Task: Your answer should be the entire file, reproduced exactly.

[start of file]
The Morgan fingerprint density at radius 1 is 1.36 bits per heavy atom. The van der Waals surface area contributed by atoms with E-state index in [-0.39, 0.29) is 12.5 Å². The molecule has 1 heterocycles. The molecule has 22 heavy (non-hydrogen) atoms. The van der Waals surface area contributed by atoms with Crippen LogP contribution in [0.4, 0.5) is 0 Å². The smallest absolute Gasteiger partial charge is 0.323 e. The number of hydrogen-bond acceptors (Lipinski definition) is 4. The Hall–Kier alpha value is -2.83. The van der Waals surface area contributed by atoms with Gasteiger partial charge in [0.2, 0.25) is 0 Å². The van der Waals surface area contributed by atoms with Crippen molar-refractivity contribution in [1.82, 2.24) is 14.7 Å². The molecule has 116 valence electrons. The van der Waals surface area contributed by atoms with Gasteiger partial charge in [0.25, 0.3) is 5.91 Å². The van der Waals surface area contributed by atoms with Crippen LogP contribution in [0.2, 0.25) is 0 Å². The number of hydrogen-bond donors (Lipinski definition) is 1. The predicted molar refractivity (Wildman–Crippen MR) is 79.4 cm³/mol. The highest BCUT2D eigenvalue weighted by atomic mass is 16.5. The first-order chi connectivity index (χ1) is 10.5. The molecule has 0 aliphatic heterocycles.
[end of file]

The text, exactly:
The Morgan fingerprint density at radius 1 is 1.36 bits per heavy atom. The van der Waals surface area contributed by atoms with E-state index in [-0.39, 0.29) is 12.5 Å². The molecule has 1 heterocycles. The molecule has 22 heavy (non-hydrogen) atoms. The van der Waals surface area contributed by atoms with Crippen LogP contribution in [0.4, 0.5) is 0 Å². The smallest absolute Gasteiger partial charge is 0.323 e. The number of hydrogen-bond acceptors (Lipinski definition) is 4. The Hall–Kier alpha value is -2.83. The van der Waals surface area contributed by atoms with Gasteiger partial charge in [0.2, 0.25) is 0 Å². The van der Waals surface area contributed by atoms with Crippen molar-refractivity contribution in [1.82, 2.24) is 14.7 Å². The molecule has 116 valence electrons. The van der Waals surface area contributed by atoms with Gasteiger partial charge in [0.25, 0.3) is 5.91 Å². The van der Waals surface area contributed by atoms with Crippen LogP contribution in [0.2, 0.25) is 0 Å². The number of hydrogen-bond donors (Lipinski definition) is 1. The predicted molar refractivity (Wildman–Crippen MR) is 79.4 cm³/mol. The highest BCUT2D eigenvalue weighted by atomic mass is 16.5. The first-order chi connectivity index (χ1) is 10.5. The molecule has 0 aliphatic heterocycles.